Eurozone retail sales slump in October
Retail sales across the 17 European Union countries that use the euro slumped far more than anticipated in October, largely due to a huge drop in Germany, in a development that will put more pressure on the European Central Bank to cut borrowing rates soon.
Eurostat, the EU's statistics office, said Wednesday that eurozone retail sales fell 1.2 percent in October from the previous month, double September's decline and substantially more than the 0.2 percent drop expected in the markets
The figures provide further evidence that households across the eurozone remain gloomy over the economy and are reluctant to spend more than they have to - non-food sales were particularly weak during October. The eurozone is back in recession, officially defined as two straight quarters of falling output, and unemployment is up at a record high of 11.7 percent with 18.7 million people out of work.
"The prospects for consumer spending in the eurozone look troubling in the near term at least given very low consumer confidence, high and rising unemployment, generally muted wage growth and tightening fiscal policy in many countries," said Howard Archer, chief European economist at IHS Global Insight.
While five of the countries at the epicenter of Europe's debt crisis - Greece, Cyprus, Spain, Portugal and Italy - are in recession, other economies, such as powerhouse Germany, are also now seeing demand wane. German retail sales fell a staggering monthly 2.8 percent, according to Eurostat.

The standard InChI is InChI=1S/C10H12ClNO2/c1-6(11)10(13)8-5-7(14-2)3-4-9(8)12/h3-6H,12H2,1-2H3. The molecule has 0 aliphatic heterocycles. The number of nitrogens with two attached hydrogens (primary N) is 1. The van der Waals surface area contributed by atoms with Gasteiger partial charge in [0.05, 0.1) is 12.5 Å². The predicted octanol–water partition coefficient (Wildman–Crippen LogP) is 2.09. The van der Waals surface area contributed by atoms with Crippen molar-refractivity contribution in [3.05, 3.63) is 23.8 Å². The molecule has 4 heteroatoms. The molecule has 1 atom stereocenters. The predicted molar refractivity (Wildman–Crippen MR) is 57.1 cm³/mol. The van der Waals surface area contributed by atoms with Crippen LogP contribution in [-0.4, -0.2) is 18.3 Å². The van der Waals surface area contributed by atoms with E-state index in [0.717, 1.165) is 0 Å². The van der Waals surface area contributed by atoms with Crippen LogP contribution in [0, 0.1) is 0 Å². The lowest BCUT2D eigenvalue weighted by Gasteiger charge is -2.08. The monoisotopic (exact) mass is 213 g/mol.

Wednesday's figures come a day before the ECB meets to decide on whether to cut its main interest rate from the record low of 0.75 percent. Most economists think the ECB will wait before backing another cut, though the dire economic indicators recently have created some uncertainty over its decision. The euro fell on the latest figures, trading 0.2 percent lower on the day at $1.3075.
"The ECB is highly unlikely to cut interest rates at its meeting tomorrow," said Marie Diron, senior economic adviser at Ernst & Young. "It has explained before that it thinks such a cut would have no impact on the economy as the transmission mechanism remains impaired."
As well as announcing its latest interest rate decision, the ECB is also due to unveil its latest quarterly economic projections. They're not expected to show a recovery in the eurozone economy before the second half of next year at the earliest as many governments continue to enact spending cuts and tax increases to lower debt.
A separate survey reinforced market expectations that the recession in the eurozone has continued into the fourth quarter. Though the monthly purchasing managers' index - a broad gauge of business activity - from financial information company Markit was revised up to 46.5 in November from the previous estimate of 45.8, the survey still points to recession - any reading below 50 points to a contraction in activity.